For a man who has long been able to put into words what so many others simply could never express, Rory Feek has found himself rather speechless as of late.
He refers to it as his very own ‘profound awakening.’
It’s an awakening that took years to materialize and it’s a realization that could very well change the trajectory of his career. And, if he’s truly being honest with himself, it’s a feeling that he is still having trouble believing. Because for the first time in forever, Feek finds himself craving the spotlight he once tried so hard to hide from.
Set for release on June 18, Feek’s upcoming album Gentle Man is a 14- song collection recorded last fall that will not only serve as his first solo album, but his first album since the passing of his wife and Joey + Rory bandmate, Joey Feek, five years ago.
“I’ve already been part of the greatest story I could ever dream to be a part of,” Feek tells American Songwriter in a candid interview from his farm just south of Nashville. “So, it is very hard to imagine that there could possibly be any kind of beautiful story on the other side.”
Granted, there was a time when Feek seemingly indicated that he would never be able to perform or sing without Joey by his side. And frankly, in his 54 years on this earth, Feek has never craved the spotlight.
“It was always about Joey,” he says quietly. “I wanted to help translate what was inside of her and us. But in the last year and a half, I started wondering what it would be like, just being out there myself. What would I sing and what would it sound like? I have built some confidence. I’m starting to wonder if there is something else I am here for. Maybe God is still writing my story.”
He grows quiet, speaking the rest of his thought in nothing short of a whisper.
“Maybe on that night that Joey and I met at the Bluebird Café, maybe God was somehow saying to her, ‘he thinks he’s a songwriter and he thinks he belongs only on this barstool writing for other people, but I have bigger plans for him, and I can’t get him from here to there without you,” he says, as silence falls on the pivotal moment. “It’s a pretty profound thought.”
Granted, Feek admits there was no real reason why he felt this moment of time was the right moment of time to begin exploring the possibility of taking this massive step forward.
It just was.
“We had some time on our hands, which opened up an opportunity to spend time doing things that I haven’t thought about doing before,” says Feek about the creation of Gentle Man. “There was this point when we were in the middle of recording the album when I was like, ‘ok, this is happening.’ And the more we worked on it, the more and more I fell in love with it.”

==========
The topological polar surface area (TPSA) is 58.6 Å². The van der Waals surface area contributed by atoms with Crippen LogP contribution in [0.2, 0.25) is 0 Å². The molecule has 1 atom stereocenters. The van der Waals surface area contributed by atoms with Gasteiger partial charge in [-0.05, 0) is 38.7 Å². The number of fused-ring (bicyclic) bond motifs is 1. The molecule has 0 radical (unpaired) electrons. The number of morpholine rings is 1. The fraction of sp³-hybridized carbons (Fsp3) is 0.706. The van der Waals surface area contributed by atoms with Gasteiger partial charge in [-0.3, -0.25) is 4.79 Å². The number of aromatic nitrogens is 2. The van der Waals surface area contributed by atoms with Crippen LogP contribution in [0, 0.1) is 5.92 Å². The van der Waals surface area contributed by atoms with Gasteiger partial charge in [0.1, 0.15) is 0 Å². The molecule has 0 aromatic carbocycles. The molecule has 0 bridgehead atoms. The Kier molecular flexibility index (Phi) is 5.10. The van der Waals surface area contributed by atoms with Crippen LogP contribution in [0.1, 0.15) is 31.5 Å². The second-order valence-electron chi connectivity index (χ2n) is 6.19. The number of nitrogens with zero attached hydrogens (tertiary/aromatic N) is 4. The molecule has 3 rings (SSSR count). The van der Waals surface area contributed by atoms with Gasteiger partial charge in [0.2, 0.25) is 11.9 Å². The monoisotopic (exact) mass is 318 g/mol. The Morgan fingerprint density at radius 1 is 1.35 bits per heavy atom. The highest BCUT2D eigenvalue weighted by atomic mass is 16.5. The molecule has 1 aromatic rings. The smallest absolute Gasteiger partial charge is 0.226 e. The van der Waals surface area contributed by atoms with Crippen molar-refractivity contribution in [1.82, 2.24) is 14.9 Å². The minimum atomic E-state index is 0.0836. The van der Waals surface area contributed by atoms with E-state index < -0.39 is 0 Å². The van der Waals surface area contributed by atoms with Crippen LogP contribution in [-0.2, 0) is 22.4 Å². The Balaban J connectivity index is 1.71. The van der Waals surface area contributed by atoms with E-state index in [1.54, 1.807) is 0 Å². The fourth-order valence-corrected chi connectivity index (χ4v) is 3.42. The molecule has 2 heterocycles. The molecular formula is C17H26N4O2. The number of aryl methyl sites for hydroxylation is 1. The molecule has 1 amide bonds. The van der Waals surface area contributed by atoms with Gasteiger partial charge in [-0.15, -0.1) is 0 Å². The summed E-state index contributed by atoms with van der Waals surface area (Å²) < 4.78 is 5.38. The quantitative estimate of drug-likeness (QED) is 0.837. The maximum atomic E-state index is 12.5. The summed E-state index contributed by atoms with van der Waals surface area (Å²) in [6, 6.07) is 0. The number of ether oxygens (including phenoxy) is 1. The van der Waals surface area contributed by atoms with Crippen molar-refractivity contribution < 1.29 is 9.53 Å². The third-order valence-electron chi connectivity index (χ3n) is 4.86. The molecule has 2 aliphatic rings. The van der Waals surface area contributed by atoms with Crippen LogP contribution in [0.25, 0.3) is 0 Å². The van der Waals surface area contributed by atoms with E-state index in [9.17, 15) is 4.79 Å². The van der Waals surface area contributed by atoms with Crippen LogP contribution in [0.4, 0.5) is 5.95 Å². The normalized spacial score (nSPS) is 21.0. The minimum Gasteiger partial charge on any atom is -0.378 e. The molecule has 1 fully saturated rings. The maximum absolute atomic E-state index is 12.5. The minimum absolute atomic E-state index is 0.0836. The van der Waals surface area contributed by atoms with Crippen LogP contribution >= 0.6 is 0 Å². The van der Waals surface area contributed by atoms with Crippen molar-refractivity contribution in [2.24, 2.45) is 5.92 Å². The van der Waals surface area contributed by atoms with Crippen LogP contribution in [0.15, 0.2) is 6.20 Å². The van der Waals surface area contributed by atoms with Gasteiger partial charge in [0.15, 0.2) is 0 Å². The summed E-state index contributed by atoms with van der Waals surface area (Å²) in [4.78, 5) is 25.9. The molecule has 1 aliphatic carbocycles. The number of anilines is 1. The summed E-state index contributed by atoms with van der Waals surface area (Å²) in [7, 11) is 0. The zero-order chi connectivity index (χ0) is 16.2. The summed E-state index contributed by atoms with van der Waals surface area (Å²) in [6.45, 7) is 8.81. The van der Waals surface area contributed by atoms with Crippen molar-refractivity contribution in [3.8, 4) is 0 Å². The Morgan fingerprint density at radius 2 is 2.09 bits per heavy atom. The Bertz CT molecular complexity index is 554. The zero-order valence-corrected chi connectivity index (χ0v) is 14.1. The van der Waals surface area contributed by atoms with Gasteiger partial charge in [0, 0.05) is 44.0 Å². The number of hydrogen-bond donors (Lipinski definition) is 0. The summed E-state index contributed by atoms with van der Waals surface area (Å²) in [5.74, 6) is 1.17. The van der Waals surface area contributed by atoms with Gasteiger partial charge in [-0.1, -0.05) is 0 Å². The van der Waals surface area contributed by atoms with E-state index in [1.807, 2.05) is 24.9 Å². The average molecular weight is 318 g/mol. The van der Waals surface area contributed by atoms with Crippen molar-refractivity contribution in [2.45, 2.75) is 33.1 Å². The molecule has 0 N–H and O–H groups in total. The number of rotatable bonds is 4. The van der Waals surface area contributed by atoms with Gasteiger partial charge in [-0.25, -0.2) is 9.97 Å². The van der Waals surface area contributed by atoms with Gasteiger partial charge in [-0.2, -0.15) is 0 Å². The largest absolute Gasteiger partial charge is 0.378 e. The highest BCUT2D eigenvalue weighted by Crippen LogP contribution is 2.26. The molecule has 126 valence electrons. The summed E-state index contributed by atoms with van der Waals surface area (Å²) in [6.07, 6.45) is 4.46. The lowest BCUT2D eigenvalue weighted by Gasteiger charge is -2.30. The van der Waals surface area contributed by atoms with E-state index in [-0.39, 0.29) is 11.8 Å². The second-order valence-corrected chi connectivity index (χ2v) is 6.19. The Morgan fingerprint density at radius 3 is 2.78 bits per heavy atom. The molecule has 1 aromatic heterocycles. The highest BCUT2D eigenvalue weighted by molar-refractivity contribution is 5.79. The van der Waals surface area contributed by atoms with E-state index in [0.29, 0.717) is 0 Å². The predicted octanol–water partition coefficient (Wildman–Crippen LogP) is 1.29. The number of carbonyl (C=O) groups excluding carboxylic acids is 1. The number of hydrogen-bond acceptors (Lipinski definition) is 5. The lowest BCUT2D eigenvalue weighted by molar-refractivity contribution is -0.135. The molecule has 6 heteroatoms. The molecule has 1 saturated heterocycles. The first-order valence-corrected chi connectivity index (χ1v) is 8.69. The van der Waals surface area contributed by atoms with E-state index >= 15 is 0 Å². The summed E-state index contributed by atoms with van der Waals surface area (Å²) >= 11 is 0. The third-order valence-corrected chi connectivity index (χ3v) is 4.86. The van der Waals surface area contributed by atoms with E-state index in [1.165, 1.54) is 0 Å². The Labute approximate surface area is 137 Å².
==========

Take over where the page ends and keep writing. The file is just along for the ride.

And with every hour spent in the studio, Feek says he began to feel a change in the air.
“I kind of discovered my own voice when it comes to writing, but I wouldn’t have told you that I had a voice as a performer,” admits Feek, who only wrote two of the album’s 14 tracks. “So, the recording of this album was really an eye-opening thing. Everyone felt like I did have a voice…more than I did. And now, I’m starting to believe them.”
Recently, Feek gave fans a sneak peek into the things to come from him vocally on the new album with his stunning yet understated performance of the Bob Dylan classic “The Times They Are a-Changin’.”
“I’m not the biggest Bob Dylan fan,” admits the ACM and Grammy-winning singer and songwriter. “I mean, I’m an old country guy. But I got texted about the idea of covering the song, and I just went straight to my computer to pull up the lyrics. I didn’t even pull up the video of (Bob) Dylan actually singing it. I just pulled out my guitar and tried to figure out what the chords were, and the way we recorded it isn’t the way he did it. But using those chords, I sang it in my phone, and next thing you know, we were recording it.”
Feek was also struck by the fact that the song, originally written back in 1963, felt so different now.
“The original version was a teenager’s song speaking to the times, but this version seems like it’s more from a grown man’s viewpoint of it all,” Feek explains of the song, whose powerful music video includes a potent cameo from him and Joey’s now six-year-old daughter Indiana. “That new viewpoint really comes through in the music video, whereas it really focused on just how much the onslaught of media not only has affected us as families, but especially how it has affected the children.”
But make no mistake—Feek says he has seen the past, pandemic-riddled year or so as a somewhat amazing time for him to come to the realization of what the rest of his life could look like.
“God has a hand on all of this,” he says. “I can feel it.”